When I compose, I never write from the beginning to the end. I choose a few very important moments in the piece or the opera to start with, but this time I did write the opera from the beginning to the end because the libretto wasn’t done when I started. I was in Paris as a fellow at the Institute for Ideas and Imagination when I wrote the music, receiving the libretto from the librettists as I went. I was very fast in the process and curious about the story, wanting to know what would happen next in the story, what happened during that extraordinary meal between Darwin and Herschel?

OW: What is the greatest challenge of composing an opera?

ZJ: The challenge with this opera is in scene four, when the two scientists meet in the garden. The language of science which I never saw or even imagined could be used in singing, The discussion goes for a long time until suddenly we land in Leah’s aria, which changes the whole scene and brings us back to simple and honest words and musical atmosphere, before going back to the scientists. Leah’s aria arrives when we really need it; the discussion goes so deep into the world of planets and species until we get to a moment when we can’t even breathe.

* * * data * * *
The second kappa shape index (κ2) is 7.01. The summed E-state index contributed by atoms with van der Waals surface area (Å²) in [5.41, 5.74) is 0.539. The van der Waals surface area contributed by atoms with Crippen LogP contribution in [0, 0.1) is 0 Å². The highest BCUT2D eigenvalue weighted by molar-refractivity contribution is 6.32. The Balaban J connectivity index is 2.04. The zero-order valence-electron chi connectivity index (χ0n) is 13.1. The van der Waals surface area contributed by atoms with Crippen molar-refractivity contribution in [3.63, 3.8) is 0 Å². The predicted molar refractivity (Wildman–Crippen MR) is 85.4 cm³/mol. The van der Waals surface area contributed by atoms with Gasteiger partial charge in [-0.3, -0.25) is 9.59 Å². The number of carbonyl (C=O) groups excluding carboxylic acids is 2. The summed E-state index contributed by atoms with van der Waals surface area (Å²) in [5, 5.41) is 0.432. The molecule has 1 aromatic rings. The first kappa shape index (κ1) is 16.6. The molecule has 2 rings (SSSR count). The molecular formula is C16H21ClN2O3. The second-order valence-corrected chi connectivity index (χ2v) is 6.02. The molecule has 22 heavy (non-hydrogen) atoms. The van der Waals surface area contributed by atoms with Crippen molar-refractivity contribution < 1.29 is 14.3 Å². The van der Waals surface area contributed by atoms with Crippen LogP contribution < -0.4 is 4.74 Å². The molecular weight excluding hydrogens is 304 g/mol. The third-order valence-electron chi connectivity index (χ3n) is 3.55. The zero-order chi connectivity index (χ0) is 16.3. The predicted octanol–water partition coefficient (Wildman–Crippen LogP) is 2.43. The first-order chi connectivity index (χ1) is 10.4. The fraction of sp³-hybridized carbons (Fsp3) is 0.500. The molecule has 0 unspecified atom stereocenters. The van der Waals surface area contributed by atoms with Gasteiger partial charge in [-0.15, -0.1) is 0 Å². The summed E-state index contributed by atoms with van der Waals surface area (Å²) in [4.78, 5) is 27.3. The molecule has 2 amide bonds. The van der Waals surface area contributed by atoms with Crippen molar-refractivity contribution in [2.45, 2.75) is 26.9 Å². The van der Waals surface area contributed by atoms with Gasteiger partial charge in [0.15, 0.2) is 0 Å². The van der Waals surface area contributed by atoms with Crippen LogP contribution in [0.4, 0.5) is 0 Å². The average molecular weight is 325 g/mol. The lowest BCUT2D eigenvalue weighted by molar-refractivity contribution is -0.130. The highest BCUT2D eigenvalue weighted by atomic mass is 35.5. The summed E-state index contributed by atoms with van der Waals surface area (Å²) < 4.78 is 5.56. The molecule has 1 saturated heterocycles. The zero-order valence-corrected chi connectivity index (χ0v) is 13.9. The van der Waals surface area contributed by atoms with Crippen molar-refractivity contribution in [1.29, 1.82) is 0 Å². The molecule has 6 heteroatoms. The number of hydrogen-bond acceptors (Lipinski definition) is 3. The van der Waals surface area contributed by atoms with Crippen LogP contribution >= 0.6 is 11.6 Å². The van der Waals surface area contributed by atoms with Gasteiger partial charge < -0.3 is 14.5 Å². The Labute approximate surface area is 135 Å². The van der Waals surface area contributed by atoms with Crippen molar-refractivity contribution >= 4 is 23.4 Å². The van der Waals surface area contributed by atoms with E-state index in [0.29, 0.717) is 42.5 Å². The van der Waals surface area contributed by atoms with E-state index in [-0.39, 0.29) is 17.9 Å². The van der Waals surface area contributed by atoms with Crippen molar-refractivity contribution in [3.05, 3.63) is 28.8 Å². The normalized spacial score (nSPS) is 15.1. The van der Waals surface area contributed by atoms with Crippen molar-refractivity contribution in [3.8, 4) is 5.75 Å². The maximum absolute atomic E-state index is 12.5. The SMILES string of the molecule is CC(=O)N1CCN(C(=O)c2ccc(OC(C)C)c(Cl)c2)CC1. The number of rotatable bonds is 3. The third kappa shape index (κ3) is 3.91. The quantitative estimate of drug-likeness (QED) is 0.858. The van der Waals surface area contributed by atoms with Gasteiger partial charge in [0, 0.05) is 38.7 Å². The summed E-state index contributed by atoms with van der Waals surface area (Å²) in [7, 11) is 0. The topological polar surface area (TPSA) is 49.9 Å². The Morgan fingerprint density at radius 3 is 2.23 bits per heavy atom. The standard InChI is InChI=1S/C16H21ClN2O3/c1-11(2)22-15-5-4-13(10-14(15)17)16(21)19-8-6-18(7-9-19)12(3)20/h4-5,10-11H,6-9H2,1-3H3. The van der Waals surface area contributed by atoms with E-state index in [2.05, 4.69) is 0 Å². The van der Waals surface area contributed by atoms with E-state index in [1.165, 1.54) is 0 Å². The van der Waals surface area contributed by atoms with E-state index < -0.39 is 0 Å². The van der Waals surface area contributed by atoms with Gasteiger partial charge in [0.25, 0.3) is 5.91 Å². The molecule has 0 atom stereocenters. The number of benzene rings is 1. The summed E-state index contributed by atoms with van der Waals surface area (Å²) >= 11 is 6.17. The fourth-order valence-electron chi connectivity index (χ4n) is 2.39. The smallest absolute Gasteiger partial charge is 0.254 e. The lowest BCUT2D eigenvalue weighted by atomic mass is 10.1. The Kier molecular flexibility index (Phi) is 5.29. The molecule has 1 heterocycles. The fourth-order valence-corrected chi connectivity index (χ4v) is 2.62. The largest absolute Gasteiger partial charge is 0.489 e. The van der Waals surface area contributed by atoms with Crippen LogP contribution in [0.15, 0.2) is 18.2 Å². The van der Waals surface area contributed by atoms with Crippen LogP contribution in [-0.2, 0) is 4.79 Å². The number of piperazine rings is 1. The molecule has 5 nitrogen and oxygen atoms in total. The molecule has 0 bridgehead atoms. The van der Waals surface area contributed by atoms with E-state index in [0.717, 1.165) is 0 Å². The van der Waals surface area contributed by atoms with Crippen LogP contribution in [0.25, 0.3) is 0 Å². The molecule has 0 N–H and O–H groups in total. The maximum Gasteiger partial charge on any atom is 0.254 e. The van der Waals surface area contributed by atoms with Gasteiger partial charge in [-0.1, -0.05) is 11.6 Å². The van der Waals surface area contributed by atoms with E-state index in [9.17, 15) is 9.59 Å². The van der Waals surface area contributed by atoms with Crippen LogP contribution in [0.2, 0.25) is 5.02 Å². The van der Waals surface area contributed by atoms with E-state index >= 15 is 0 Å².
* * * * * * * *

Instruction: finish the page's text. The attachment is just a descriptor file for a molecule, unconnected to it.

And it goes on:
When writing, I imagine myself as the character and try to understand the emotions and the inner world of the character. I imagine the character in the scene and think, in what register the word should be sung or said, what might be the body language. I imagine the light and location of each the scene.

To write opera you have to love opera, respect the libretto and try to express what is in it. You have to organize the time and narrative, give the singers, the players, the conductor and the director some space to spread their wings and find solutions. The score is just notes and words and it is not the opera yet.

It is a wonderful form of art, and each performance is different and unique in its interpretation.

The process of thinking is usually long and when it’s done, the process of writing is very short if the composer has the craft and experience.

OW: How would you describe the musical language for this work? How did you arrive at the specific music language of this opera?

At either extreme, we basically have two musical languages: the language of the scientists and the language of people (servants) Leah and January. One is chromatic, sophisticated and the other is simple and honest: the language of scientists who see, follow the comet’s tail and people who see the future in a comet’s tail, the scientists who call it the Southern Cross and people who call it an ant’s egg, the scientists who study the origin of species and people who live with creatures and enjoy the sounds of the birds, the language of thinking and the language of feeling.